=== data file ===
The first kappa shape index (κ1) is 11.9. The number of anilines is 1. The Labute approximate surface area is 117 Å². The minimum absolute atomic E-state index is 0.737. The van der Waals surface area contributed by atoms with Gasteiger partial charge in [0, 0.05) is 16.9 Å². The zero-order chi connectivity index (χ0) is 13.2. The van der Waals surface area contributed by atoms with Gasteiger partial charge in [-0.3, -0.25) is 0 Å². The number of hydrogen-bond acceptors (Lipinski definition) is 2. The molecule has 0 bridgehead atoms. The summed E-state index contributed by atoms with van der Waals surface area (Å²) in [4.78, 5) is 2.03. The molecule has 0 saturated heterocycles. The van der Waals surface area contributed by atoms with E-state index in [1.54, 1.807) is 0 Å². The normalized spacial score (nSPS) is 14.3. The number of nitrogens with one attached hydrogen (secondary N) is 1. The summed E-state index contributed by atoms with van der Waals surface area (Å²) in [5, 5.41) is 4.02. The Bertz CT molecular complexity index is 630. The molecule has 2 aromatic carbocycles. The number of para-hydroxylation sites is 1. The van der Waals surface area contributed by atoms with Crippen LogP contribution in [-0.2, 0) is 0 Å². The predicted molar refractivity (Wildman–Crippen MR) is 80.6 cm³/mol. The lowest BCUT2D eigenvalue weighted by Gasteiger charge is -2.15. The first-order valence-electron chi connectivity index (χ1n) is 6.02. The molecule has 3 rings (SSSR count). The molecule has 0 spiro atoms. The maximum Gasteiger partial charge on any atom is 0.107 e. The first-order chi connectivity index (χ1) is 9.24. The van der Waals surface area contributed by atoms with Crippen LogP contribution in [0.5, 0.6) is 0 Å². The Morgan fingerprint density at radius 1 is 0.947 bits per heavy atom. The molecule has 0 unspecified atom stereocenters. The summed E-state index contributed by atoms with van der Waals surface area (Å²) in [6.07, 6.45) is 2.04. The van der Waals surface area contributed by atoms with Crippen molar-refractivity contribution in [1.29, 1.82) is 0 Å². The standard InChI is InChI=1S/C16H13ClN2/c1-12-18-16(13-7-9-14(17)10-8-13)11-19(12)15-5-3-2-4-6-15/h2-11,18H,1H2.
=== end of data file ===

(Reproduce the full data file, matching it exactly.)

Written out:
The first kappa shape index (κ1) is 11.9. The number of anilines is 1. The Labute approximate surface area is 117 Å². The minimum absolute atomic E-state index is 0.737. The van der Waals surface area contributed by atoms with Gasteiger partial charge in [0, 0.05) is 16.9 Å². The zero-order chi connectivity index (χ0) is 13.2. The van der Waals surface area contributed by atoms with Gasteiger partial charge in [-0.3, -0.25) is 0 Å². The number of hydrogen-bond acceptors (Lipinski definition) is 2. The molecule has 0 bridgehead atoms. The summed E-state index contributed by atoms with van der Waals surface area (Å²) in [4.78, 5) is 2.03. The molecule has 0 saturated heterocycles. The van der Waals surface area contributed by atoms with E-state index in [1.54, 1.807) is 0 Å². The normalized spacial score (nSPS) is 14.3. The number of nitrogens with one attached hydrogen (secondary N) is 1. The summed E-state index contributed by atoms with van der Waals surface area (Å²) in [5, 5.41) is 4.02. The Bertz CT molecular complexity index is 630. The molecule has 2 aromatic carbocycles. The number of para-hydroxylation sites is 1. The van der Waals surface area contributed by atoms with Crippen LogP contribution in [-0.2, 0) is 0 Å². The predicted molar refractivity (Wildman–Crippen MR) is 80.6 cm³/mol. The lowest BCUT2D eigenvalue weighted by Gasteiger charge is -2.15. The first-order valence-electron chi connectivity index (χ1n) is 6.02. The molecule has 3 rings (SSSR count). The molecule has 0 spiro atoms. The maximum Gasteiger partial charge on any atom is 0.107 e. The first-order chi connectivity index (χ1) is 9.24. The van der Waals surface area contributed by atoms with Crippen LogP contribution in [0.5, 0.6) is 0 Å². The Morgan fingerprint density at radius 1 is 0.947 bits per heavy atom. The molecule has 0 unspecified atom stereocenters. The summed E-state index contributed by atoms with van der Waals surface area (Å²) in [6.07, 6.45) is 2.04. The van der Waals surface area contributed by atoms with Crippen molar-refractivity contribution in [1.29, 1.82) is 0 Å². The standard InChI is InChI=1S/C16H13ClN2/c1-12-18-16(13-7-9-14(17)10-8-13)11-19(12)15-5-3-2-4-6-15/h2-11,18H,1H2.